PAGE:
Nate made a very respectable showing, ending the tournament with a record of 4 wins, 2 losses, and 1 draw. Over his 7 rounds, he played against 2 players currently ranked in the top 20 in Europe, winning 1 and losing 1. In all, it was good enough for 28th place out of 117 players and 60 more championship points. We all felt really good about that performance, especially because it means that Nate makes his debut in the European Top 50 at #43.

Tommy…well, Tommy went and decided to have a bit of a moment. On the first day, Tommy played the most challenging lineup of any player in the tournament. In the 4th round, they were matched up against their good friend Joshua, currently top 3 in Europe and a constant thorn in Tommy’s side ever since they first faced off against each other as strangers in 2022. And Tommy’s decision to play the Empoleon proved to be that slight edge that allowed Tommy to prevail in a hard fought 3 game battle (Note: in regional tournaments, they play best 2 out of 3 games).

After dropping a game to Joshua, Tommy didn’t lose a game much less a match the rest of the day - ending the first day with an undefeated record of 5 wins, 0 losses, and 2 draws (both of the draws coming from the final 2 rounds where the competitors realized that they could agree to draw and still advance to the quarterfinals).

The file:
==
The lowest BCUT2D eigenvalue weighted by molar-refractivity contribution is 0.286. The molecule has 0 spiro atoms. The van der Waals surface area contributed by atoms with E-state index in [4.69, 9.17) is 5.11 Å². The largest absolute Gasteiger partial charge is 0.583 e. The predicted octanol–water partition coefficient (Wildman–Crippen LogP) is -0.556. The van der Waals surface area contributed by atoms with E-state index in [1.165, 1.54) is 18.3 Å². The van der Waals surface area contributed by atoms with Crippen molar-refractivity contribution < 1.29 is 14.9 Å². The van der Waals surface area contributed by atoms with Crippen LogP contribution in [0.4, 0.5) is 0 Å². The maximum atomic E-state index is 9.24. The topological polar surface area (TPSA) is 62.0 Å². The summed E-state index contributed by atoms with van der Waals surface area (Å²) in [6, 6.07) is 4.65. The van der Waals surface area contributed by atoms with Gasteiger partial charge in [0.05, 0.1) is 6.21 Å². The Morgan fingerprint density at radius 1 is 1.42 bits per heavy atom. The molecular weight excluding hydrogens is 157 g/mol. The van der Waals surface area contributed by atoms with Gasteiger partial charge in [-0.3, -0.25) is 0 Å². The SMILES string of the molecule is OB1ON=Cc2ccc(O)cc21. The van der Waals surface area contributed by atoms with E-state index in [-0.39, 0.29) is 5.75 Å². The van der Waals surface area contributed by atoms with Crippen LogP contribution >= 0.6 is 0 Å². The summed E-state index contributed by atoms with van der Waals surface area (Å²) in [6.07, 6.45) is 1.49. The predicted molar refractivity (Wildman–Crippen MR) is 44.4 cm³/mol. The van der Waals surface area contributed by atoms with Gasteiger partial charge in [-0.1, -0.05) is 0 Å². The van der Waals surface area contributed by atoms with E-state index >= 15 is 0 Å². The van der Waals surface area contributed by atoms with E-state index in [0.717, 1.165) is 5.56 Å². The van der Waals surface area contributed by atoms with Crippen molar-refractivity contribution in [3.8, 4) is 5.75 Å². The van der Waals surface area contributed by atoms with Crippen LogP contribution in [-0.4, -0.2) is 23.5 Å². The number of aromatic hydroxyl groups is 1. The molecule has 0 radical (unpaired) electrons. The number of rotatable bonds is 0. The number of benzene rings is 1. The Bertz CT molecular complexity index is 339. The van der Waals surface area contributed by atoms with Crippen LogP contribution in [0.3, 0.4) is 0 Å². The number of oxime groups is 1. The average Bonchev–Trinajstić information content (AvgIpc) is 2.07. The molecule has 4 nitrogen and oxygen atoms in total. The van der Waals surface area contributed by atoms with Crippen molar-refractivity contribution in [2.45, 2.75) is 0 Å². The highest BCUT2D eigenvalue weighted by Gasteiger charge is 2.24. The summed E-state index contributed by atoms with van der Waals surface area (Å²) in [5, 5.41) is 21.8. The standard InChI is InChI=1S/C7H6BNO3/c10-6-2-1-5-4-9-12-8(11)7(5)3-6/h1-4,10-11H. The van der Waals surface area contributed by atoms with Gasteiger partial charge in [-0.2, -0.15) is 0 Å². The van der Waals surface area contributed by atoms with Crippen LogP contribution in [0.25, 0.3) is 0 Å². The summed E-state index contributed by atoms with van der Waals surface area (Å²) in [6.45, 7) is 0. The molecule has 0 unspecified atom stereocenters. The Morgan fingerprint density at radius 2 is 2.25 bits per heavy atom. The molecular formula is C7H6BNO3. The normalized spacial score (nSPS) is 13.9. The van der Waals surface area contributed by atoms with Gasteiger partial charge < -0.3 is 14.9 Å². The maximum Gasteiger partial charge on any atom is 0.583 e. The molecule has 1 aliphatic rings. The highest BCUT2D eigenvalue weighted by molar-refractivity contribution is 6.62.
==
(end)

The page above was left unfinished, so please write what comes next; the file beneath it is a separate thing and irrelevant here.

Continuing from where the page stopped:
Yes, you read that correctly - after knocking on the door of the top 8 in the past 2 tournaments and being left out in the cold, in Dortmund Tommy made it into the top 8 as the second seed.

This was not without some drama: as we waited for our fifth round pairings to be announced, Tommy’s friend Joshua - who Tommy had just defeated - came running up to Tommy. “I’m so sorry - I accidentally grabbed this,” Joshua blurted out, and held out 1 of Tommy’s cards. A minute later, the pairings were announced and Tommy went to the next matchup, where they were promptly deck checked by the judges. Had Joshua recognized the mistake even 5 minutes later, Tommy would have automatically lost the first game of the matchup for having only 59 cards in deck…and would have lost the match altogether if they hadn’t been able to replace it. A disaster narrowly averted.

When the quarterfinal pairings were announced, we were able to match all 7 other players with the decks they were playing, and it dawned on us that Tommy would actually face a pretty favorable draw the next day. The one deck that would be almost impossible - A Snorlax Stall - was matched in the quarterfinal against our good friend Ethan & his Lost Box Kyogre, and Ethan (another top 3 in Europe) seemed pretty convinced that he’d be able to make quick work of it.

I need to pat myself on the back, because I managed to stay pretty zen throughout the whole of day 1, and as I sat in the hotel room after the kids had gone to sleep, I centered on 3 things that I wanted to tell Tommy before their quarterfinal match:

  • this next match is going to be the hardest one you’ve faced so far (this is what we say before every match to keep from ever underestimating our opponents).
  • you’re going to have a lot of fun.
  • somebody has to win, so it might as well be you.